Nether Winchendon, St Nicholas Church
History, tourist information, and nearby accommodation
HERITAGE HIGHLIGHTS: Medieval stained glass and Flemish 17th century glass
There has been a church here at least as far back as the 11th century, when the manor belonged to Queen Edyth, wife of Edward the Confessor. After the Norman Conquest the manor was held by Walter Gifford, but after Walter died the estate was claimed by his sons and by the monks of nearby Notley Abbey.
The church was reduced to the status of a chapel of ease in 1182, and the estate became an abbey grange. The monks from Notley who worked the farm are thought to have lived at Langlands Cottage, which still stands within the village. In 1483 St Nicholas became a parish church in its own right.
The church we see today is early 13th century, but there are ancient stones in the lower sections of the tower which come from a Saxon building. The interior has remained remarkably unchanged since the 18th century.
In the 18th century the medieval pitched roof was replaced with a very narrow-pitched lead roof. This left the gables much higher than the new roof level. From a distance this left the church looking as if it's roof had disappeared, a victim of time and neglect. For this reason it acquired the unfortunate moniker, 'The Church with no Roof'.
By 1975 the lead roof had become unsafe and was replaced, with the new roof at the original pitch.While you are looking up at the roof, notice the clock. This was a bequest from Jane Beresford of Nether Winchendon House and was installed in 1772. The clock itself is earlier, and is one of only a half dozen early 17th century church clocks still in use throughout England.
Scratched onto the surface of a buttress on the exterior of the chancel are three mass dials. These rudimentary sundials were used to tell the time of the next service.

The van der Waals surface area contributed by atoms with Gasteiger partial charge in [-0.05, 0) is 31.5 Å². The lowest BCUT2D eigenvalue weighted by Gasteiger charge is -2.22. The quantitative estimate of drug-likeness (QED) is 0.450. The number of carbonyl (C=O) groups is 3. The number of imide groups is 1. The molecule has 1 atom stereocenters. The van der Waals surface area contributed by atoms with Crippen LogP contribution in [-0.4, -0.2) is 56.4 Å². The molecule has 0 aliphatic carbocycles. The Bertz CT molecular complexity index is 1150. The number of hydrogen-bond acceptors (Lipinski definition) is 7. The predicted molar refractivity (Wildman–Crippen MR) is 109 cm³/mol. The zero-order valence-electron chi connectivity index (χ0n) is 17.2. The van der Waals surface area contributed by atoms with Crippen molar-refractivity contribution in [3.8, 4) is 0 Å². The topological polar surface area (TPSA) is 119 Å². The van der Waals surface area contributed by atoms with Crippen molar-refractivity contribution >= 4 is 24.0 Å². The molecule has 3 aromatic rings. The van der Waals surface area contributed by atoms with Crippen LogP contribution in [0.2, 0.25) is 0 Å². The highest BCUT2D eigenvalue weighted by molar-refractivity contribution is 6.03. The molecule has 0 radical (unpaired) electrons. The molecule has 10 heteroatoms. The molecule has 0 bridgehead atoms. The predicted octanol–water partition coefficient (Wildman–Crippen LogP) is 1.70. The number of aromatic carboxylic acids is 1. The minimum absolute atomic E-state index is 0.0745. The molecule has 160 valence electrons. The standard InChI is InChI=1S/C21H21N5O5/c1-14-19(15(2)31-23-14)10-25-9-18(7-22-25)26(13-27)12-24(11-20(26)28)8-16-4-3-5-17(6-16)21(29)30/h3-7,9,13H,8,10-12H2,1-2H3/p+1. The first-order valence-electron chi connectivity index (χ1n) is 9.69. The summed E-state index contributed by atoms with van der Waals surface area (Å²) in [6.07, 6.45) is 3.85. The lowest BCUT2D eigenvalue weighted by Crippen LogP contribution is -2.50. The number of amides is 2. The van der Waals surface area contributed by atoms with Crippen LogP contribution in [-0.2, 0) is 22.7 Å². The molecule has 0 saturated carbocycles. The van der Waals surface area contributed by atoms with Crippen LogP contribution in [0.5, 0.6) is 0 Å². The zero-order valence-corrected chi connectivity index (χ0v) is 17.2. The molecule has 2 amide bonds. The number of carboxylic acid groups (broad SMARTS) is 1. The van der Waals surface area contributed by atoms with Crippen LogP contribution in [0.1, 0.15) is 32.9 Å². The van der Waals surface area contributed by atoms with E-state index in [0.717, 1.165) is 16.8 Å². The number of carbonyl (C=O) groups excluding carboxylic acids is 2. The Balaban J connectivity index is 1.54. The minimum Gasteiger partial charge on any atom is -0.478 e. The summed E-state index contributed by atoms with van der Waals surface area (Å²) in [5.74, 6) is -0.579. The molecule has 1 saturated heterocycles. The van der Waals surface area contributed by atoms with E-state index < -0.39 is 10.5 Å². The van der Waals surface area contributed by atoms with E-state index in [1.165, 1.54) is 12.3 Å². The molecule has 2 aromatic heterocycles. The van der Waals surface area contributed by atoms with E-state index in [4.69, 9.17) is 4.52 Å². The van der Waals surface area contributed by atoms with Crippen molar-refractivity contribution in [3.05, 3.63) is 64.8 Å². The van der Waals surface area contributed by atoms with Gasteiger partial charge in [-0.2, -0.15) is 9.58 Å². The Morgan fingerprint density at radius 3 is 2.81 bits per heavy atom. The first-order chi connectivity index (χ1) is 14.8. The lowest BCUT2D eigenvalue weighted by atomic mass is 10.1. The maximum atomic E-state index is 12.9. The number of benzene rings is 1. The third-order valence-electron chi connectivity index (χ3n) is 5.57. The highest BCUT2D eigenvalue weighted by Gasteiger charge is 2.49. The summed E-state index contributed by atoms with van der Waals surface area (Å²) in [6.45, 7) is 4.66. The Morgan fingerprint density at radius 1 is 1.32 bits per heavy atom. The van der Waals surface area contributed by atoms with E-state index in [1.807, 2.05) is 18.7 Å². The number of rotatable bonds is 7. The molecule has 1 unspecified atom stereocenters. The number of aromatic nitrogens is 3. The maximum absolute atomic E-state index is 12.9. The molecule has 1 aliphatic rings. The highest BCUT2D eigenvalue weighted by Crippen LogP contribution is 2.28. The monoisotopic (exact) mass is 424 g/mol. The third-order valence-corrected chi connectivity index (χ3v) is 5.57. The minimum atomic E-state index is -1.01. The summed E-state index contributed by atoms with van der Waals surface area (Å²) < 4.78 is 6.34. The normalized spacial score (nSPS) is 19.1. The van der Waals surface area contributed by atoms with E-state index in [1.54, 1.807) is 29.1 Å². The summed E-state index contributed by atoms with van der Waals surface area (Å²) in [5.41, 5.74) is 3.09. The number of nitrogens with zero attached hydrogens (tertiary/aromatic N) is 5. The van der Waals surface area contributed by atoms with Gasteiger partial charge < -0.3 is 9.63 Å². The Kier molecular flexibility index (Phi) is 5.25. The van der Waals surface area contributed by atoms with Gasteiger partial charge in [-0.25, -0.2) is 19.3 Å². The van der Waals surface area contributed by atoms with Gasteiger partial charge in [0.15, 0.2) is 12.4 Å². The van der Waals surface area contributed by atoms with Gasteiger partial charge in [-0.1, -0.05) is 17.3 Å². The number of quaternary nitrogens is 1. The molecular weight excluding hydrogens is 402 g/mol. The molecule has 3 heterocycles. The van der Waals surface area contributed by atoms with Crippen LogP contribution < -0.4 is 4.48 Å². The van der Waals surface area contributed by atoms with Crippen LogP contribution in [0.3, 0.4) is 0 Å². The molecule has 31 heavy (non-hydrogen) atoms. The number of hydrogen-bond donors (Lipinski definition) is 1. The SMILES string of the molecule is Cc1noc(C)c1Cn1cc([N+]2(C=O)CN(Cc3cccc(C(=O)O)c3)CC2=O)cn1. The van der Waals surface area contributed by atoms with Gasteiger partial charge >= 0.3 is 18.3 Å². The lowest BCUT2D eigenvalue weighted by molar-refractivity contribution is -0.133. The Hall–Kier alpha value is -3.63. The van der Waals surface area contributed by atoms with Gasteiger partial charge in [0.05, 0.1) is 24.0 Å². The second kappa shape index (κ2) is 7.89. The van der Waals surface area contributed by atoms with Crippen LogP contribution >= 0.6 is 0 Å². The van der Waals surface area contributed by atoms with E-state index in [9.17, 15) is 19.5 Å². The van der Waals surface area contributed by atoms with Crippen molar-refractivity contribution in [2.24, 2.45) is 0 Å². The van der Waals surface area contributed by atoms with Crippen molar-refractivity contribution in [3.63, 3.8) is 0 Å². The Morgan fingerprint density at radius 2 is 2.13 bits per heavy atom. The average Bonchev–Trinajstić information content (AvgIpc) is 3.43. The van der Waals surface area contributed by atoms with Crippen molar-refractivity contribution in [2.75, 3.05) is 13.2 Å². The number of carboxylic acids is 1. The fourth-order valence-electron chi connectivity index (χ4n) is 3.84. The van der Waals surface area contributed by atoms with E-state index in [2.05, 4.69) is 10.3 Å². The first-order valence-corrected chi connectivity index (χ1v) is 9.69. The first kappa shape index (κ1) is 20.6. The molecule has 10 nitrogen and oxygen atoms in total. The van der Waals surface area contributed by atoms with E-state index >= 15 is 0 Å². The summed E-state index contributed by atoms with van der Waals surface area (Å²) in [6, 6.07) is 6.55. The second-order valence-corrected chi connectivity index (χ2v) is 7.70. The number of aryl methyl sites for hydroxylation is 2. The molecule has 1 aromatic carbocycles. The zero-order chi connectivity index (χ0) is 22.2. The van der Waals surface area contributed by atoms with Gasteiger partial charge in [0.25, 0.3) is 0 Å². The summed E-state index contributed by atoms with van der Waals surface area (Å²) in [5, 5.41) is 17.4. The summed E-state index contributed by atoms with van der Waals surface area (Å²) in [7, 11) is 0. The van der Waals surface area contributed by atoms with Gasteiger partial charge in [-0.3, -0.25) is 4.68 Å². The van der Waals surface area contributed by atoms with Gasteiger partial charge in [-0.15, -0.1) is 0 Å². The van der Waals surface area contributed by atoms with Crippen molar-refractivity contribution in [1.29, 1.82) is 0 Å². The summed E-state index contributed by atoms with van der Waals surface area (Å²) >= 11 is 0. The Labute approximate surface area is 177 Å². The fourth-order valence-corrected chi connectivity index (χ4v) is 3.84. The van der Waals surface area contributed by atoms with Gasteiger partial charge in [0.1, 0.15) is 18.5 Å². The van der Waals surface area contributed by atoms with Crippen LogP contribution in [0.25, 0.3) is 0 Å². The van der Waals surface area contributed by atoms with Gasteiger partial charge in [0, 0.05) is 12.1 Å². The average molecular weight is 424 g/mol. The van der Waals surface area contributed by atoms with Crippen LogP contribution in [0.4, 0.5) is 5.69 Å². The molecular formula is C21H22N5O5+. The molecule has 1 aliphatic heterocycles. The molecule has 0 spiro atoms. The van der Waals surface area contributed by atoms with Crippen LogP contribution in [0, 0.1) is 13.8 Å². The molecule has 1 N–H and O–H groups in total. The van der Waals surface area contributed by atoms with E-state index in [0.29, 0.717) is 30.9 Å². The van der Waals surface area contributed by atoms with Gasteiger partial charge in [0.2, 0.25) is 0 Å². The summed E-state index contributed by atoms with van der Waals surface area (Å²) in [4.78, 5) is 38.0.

The nave is fulled with high-sided box pews, leading to a large triple-decker pulpit dated to 1613. At the east end of the nave are several pews painted in delicate Strawberry Hill Gothic colours - very eye-catching in an environment of darkened wood. Several of the benches incorporate panels from a 16th century wooden screen. At the west end is a musicians gallery, and on the side of the gallery is a rustic royal coat of arms. The coat of arms shows the escutcheon of Hanover, so probably dates from the late Regency or the reign of George IV.
The chancel is primarily 14th century. Look at the chancel arch; on either side there are nine small pock marks that might be a 16th century child's game. On the north side of the chancel is a striking table tomb to Lieut-Colonel Francis Tyringham Higgins-Bernard, a 20th century version of a medieval tomb, with a nicely crafted memorial brass set into the surface.
On the south wall is a Flemish panel of glass from the 17th century. During the 17th century many Flemish nobles fled to England to escape religious persecution. They would often bring stained glass with them to prove their identity (think of it as an early form of identity card). Near the window with Flemish glass is another with the arms of important local families including the Barton, Tyringham, and Chetwynd families.
About Nether Winchendon
Address: Barrack Hill, Nether Winchendon, Buckinghamshire, England, HP18 0DY
Attraction Type: Historic Church
Location: In the centre of the village, near the manor house. Parking on the verge.
Photo Credit: David Ross and Britain Express
Heritage Rated from 1- 5 (low-exceptional) on historic interest
Nether Winchendon House - 0 miles (Historic House)
Dinton, St Peter & St Paul Church - 2.2 miles (Historic Church)
Waddesdon Manor - 2.7 miles (Historic House)
Long Crendon Courthouse - 3 miles (Historic Building)
Long Crendon, St Mary's Church - 3.1 miles (Historic Church)
Hartwell, The Assumption Church - 3.7 miles (Historic Church)
Wotton House - 3.8 miles (Historic House)
Fleet Marston, St Mary's Church - 3.9 miles (Historic Church)
Nearest Accommodation to Nether Winchendon:
Nearest Self Catering Cottages
Nearest Bed and Breakfasts
Tel: 01844 212 833
Fax: 01844 216 094